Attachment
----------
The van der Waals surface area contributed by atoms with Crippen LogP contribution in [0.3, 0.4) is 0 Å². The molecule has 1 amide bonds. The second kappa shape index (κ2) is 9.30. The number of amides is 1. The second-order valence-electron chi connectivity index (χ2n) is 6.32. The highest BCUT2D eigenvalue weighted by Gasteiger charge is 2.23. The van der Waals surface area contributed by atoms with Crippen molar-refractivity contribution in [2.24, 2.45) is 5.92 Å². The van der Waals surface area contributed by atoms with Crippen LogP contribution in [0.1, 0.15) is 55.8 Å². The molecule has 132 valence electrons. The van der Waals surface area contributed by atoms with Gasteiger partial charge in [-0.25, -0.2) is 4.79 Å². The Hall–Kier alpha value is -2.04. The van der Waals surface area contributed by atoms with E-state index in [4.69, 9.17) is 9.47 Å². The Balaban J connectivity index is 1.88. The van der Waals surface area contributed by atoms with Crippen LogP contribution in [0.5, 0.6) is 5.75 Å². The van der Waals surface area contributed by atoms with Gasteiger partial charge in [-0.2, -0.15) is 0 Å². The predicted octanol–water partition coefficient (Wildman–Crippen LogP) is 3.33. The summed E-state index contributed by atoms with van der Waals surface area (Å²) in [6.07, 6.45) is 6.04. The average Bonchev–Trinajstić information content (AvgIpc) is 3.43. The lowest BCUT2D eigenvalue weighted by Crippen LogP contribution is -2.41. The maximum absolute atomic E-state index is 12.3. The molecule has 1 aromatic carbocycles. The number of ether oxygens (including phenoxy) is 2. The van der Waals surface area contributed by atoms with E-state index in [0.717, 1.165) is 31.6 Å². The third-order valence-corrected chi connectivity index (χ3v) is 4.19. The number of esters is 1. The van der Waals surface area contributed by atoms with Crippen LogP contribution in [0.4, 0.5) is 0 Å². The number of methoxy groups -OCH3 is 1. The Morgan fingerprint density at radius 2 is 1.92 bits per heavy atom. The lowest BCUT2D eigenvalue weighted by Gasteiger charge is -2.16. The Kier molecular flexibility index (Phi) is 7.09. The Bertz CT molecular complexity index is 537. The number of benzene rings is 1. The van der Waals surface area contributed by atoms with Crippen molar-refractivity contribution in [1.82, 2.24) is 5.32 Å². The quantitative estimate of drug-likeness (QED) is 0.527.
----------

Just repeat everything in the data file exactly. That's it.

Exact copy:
The van der Waals surface area contributed by atoms with Crippen LogP contribution in [0.3, 0.4) is 0 Å². The molecule has 1 amide bonds. The second kappa shape index (κ2) is 9.30. The number of amides is 1. The second-order valence-electron chi connectivity index (χ2n) is 6.32. The highest BCUT2D eigenvalue weighted by Gasteiger charge is 2.23. The van der Waals surface area contributed by atoms with Crippen molar-refractivity contribution in [2.24, 2.45) is 5.92 Å². The van der Waals surface area contributed by atoms with Crippen LogP contribution in [0.1, 0.15) is 55.8 Å². The molecule has 132 valence electrons. The van der Waals surface area contributed by atoms with Gasteiger partial charge in [-0.25, -0.2) is 4.79 Å². The Hall–Kier alpha value is -2.04. The van der Waals surface area contributed by atoms with E-state index in [4.69, 9.17) is 9.47 Å². The Balaban J connectivity index is 1.88. The van der Waals surface area contributed by atoms with Crippen LogP contribution in [0.5, 0.6) is 5.75 Å². The van der Waals surface area contributed by atoms with Gasteiger partial charge in [-0.2, -0.15) is 0 Å². The predicted octanol–water partition coefficient (Wildman–Crippen LogP) is 3.33. The summed E-state index contributed by atoms with van der Waals surface area (Å²) in [6.07, 6.45) is 6.04. The average Bonchev–Trinajstić information content (AvgIpc) is 3.43. The lowest BCUT2D eigenvalue weighted by Crippen LogP contribution is -2.41. The maximum absolute atomic E-state index is 12.3. The molecule has 1 aromatic carbocycles. The number of ether oxygens (including phenoxy) is 2. The van der Waals surface area contributed by atoms with E-state index in [0.717, 1.165) is 31.6 Å². The third-order valence-corrected chi connectivity index (χ3v) is 4.19. The number of esters is 1. The van der Waals surface area contributed by atoms with Crippen LogP contribution in [0.4, 0.5) is 0 Å². The number of methoxy groups -OCH3 is 1. The Morgan fingerprint density at radius 2 is 1.92 bits per heavy atom. The lowest BCUT2D eigenvalue weighted by Gasteiger charge is -2.16. The Kier molecular flexibility index (Phi) is 7.09. The Bertz CT molecular complexity index is 537. The number of benzene rings is 1. The van der Waals surface area contributed by atoms with Crippen molar-refractivity contribution in [1.82, 2.24) is 5.32 Å². The quantitative estimate of drug-likeness (QED) is 0.527.